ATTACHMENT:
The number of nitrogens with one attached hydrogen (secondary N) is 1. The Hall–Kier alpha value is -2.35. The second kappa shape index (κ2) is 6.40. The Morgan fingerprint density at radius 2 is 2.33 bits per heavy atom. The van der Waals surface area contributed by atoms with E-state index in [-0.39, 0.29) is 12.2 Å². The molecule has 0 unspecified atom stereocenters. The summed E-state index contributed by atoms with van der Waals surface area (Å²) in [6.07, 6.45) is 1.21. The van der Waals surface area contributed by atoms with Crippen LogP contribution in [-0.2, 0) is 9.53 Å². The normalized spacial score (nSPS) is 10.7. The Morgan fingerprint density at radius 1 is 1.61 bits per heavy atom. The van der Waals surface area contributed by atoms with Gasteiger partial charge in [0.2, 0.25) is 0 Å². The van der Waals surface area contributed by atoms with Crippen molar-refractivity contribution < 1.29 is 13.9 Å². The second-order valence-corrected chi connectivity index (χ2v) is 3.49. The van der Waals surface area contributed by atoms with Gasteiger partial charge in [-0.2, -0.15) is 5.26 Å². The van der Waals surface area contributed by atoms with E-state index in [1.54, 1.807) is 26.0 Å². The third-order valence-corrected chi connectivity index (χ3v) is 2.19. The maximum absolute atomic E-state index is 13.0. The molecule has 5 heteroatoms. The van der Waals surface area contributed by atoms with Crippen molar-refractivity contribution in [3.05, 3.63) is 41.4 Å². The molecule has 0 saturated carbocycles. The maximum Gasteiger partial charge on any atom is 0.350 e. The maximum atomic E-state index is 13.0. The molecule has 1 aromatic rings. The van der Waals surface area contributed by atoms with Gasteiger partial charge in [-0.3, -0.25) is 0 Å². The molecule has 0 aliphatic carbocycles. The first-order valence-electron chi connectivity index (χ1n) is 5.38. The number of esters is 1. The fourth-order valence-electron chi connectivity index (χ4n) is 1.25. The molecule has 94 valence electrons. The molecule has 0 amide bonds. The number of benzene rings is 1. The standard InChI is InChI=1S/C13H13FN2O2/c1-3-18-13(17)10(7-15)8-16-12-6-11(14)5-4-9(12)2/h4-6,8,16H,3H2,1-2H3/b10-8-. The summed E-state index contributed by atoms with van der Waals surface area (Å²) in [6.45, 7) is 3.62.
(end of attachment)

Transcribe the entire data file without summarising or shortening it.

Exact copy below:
The number of nitrogens with one attached hydrogen (secondary N) is 1. The Hall–Kier alpha value is -2.35. The second kappa shape index (κ2) is 6.40. The Morgan fingerprint density at radius 2 is 2.33 bits per heavy atom. The van der Waals surface area contributed by atoms with E-state index in [-0.39, 0.29) is 12.2 Å². The molecule has 0 unspecified atom stereocenters. The summed E-state index contributed by atoms with van der Waals surface area (Å²) in [6.07, 6.45) is 1.21. The van der Waals surface area contributed by atoms with Crippen LogP contribution in [-0.2, 0) is 9.53 Å². The normalized spacial score (nSPS) is 10.7. The Morgan fingerprint density at radius 1 is 1.61 bits per heavy atom. The van der Waals surface area contributed by atoms with Gasteiger partial charge in [0.2, 0.25) is 0 Å². The van der Waals surface area contributed by atoms with Crippen molar-refractivity contribution < 1.29 is 13.9 Å². The second-order valence-corrected chi connectivity index (χ2v) is 3.49. The van der Waals surface area contributed by atoms with Gasteiger partial charge in [-0.2, -0.15) is 5.26 Å². The van der Waals surface area contributed by atoms with E-state index in [1.54, 1.807) is 26.0 Å². The third-order valence-corrected chi connectivity index (χ3v) is 2.19. The maximum absolute atomic E-state index is 13.0. The molecule has 5 heteroatoms. The van der Waals surface area contributed by atoms with Crippen molar-refractivity contribution in [3.05, 3.63) is 41.4 Å². The molecule has 0 saturated carbocycles. The maximum Gasteiger partial charge on any atom is 0.350 e. The maximum atomic E-state index is 13.0. The molecule has 1 aromatic rings. The van der Waals surface area contributed by atoms with Gasteiger partial charge in [-0.3, -0.25) is 0 Å². The molecule has 0 aliphatic carbocycles. The first-order valence-electron chi connectivity index (χ1n) is 5.38. The number of esters is 1. The fourth-order valence-electron chi connectivity index (χ4n) is 1.25. The molecule has 94 valence electrons. The molecule has 0 amide bonds. The number of benzene rings is 1. The standard InChI is InChI=1S/C13H13FN2O2/c1-3-18-13(17)10(7-15)8-16-12-6-11(14)5-4-9(12)2/h4-6,8,16H,3H2,1-2H3/b10-8-. The summed E-state index contributed by atoms with van der Waals surface area (Å²) in [6.45, 7) is 3.62.